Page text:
Okay there is some general information about smoking... I will get into some finer details that pertain to this particular cook in the next step. If you have any questions about the process or would like to learn more please check out the link to mnlang's instructable, otherwise feel free to ask me directly. Now let's continue shall we?
Step 4: Let's Do It!
• Now you're about to put your turkey in the smoker when you realize... "Wait a second... my turkey is in a huge bucket of flavored liquid still isn't it?"
- Yes... it is. Before it hits the smoker you are going to have to remove the bird from the brine and pat it dry. If any seasoning is on the bird that's okay, we just don't want the bird dripping wet when it goes into the smoker.
• "Okay, I'm checking the temperature every fifteen minutes, I'm right at 250°F... How do I know when the bird is done?"
- Good question. The general rule of thumb when smoking a brined turkey is approximately one half hour per pound. This 13.2 LB bird cooked in about six and a half hours. Although this is a good approximation of doneness... This is not how you tell if your turkey is done! The only way to tell if your bird is cooked for sure is to make sure the internal temperature is at least 165° F! This is not a suggestion, you do not want to eat this bird if it is not cooked. We all know the perils of eating raw poultry so just don't do it!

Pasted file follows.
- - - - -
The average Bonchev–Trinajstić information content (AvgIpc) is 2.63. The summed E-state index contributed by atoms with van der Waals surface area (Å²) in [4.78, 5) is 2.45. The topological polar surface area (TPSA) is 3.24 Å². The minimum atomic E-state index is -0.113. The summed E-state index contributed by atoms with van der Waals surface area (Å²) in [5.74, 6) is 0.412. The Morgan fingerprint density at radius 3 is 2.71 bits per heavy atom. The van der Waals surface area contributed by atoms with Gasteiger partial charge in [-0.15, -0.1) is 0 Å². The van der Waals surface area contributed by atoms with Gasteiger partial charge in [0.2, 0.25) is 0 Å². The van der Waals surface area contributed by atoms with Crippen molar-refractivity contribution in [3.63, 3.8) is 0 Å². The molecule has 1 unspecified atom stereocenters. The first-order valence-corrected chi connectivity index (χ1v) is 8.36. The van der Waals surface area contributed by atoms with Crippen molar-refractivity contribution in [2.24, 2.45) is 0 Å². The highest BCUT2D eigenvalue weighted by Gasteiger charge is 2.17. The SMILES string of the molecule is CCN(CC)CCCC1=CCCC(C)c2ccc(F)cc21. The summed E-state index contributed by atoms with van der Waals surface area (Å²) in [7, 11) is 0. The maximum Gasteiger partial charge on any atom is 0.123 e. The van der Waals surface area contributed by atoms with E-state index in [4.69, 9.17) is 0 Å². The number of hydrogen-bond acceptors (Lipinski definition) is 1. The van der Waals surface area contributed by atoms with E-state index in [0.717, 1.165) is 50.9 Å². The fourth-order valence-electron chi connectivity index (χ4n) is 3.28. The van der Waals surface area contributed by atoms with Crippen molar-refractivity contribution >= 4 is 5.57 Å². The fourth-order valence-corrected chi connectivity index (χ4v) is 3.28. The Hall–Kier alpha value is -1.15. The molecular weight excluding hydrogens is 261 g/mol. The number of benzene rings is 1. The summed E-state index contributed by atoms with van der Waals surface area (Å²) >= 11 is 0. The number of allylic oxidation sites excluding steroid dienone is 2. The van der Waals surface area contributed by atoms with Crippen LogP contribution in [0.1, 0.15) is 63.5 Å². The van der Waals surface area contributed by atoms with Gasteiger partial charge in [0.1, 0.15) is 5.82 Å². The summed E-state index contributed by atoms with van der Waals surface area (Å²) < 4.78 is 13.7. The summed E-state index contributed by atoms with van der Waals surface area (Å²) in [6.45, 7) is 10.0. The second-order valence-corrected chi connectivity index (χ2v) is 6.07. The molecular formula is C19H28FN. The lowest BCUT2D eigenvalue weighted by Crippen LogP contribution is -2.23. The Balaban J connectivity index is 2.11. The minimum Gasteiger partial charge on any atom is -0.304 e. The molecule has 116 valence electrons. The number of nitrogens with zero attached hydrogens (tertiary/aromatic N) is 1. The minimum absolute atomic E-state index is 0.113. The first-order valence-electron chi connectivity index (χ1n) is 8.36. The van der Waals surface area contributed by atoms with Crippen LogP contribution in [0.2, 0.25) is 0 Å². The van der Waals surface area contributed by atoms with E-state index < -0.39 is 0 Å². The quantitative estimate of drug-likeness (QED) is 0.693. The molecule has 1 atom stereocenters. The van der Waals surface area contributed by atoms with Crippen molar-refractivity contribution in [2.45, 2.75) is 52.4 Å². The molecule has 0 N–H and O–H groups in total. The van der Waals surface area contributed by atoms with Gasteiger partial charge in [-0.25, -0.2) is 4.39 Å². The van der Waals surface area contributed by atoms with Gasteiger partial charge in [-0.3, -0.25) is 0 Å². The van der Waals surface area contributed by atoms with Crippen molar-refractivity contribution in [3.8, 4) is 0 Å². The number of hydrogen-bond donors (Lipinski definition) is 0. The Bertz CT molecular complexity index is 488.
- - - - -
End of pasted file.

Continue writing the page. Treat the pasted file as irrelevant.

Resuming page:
Quick Temperature Taking Tips (Try saying that one three times fast huh?) - When checking the birds temperature, the best place to check it is in the middle part of the breast. Try to keep the tip of your thermometer away from the bone as the bones get hotter much more quickly than the meat which can skew our temperature readings. Also check both breasts for temperature, if you notice one side is cooler than the other you can rotate the bird so the cooler side is closer to the coals. I begin to check the birds temperature after about 4 hours.
• "So I'm looking at the pictures of your bird and I noticed that after the first hour it looks like only half of your bird is browning... What's the deal with that?"